“I would like to hear the President talk about 'Real American Companies' and highlight the real contributions they make by employing people here, paying taxes here, and investing here. The President could announce a program to recognize and reward ‘Real American Companies.’ I keep thinking of a heavy machinery company that could build their machines in China, but they don’t. They have kept American jobs – high skill, high paying jobs – here, along with profits and reinvestment, so they should get a business version of the Medal of Freedom.
“This award could include a ‘Presidential Flag’ to be flown outside the corporate headquarters of companies that have won the award. Of course, we could have another award – a corporate turkey award – for companies that cheat on their taxes, move profits and jobs offshore, or manipulate the law in other ways to cheat their employees and the communities that support them.”
Two years ago on January 21, the U.S. Supreme Court handed down its ruling in the controversial Citizens United v. Federal Election Commission case. In a divided 5-4 decision, the majority ruled that corporations are free to spend unlimited sums of money in our country’s elections.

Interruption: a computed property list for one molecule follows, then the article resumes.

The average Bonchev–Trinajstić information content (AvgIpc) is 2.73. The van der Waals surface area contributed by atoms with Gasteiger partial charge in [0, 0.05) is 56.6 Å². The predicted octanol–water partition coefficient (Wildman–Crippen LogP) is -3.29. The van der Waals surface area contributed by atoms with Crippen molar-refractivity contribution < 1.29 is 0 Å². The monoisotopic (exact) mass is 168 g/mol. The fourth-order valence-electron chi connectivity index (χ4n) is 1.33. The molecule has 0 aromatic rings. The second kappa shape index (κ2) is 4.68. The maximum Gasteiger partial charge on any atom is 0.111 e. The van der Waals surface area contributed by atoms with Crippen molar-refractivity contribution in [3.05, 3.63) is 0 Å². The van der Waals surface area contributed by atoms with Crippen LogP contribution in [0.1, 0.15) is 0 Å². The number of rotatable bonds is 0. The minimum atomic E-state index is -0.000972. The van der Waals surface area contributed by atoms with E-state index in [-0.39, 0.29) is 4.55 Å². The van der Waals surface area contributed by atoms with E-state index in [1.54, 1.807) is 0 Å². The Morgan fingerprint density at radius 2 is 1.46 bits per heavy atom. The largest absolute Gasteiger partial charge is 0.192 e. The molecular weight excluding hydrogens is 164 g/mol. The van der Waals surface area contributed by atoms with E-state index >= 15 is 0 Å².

There’s been plenty of debate about what this ruling means for our elections and for deep-pocketed special interests. But there’s been virtually no attention paid to what it means for small businesses, or what small business owners think about the Citizens United decision. That is, until now…
On January 18, the Main Street Alliance partnered with allies at the American Sustainable Business Council and Small Business Majority to release results relating to Citizens United from an independent poll of 500 small business owners nationwide. The poll asked small business owners whether they thought the Supreme Court’s decision was good or bad for small businesses.
So, what do small business owners think about Citizens United? Turns out, they’re not big fans. In fact, 66 percent of small business owners believe the Citizens United decision is bad for small businesses, compared to only 9 percent who think it’s good. That’s a margin of 7 to 1. Click here to read the report.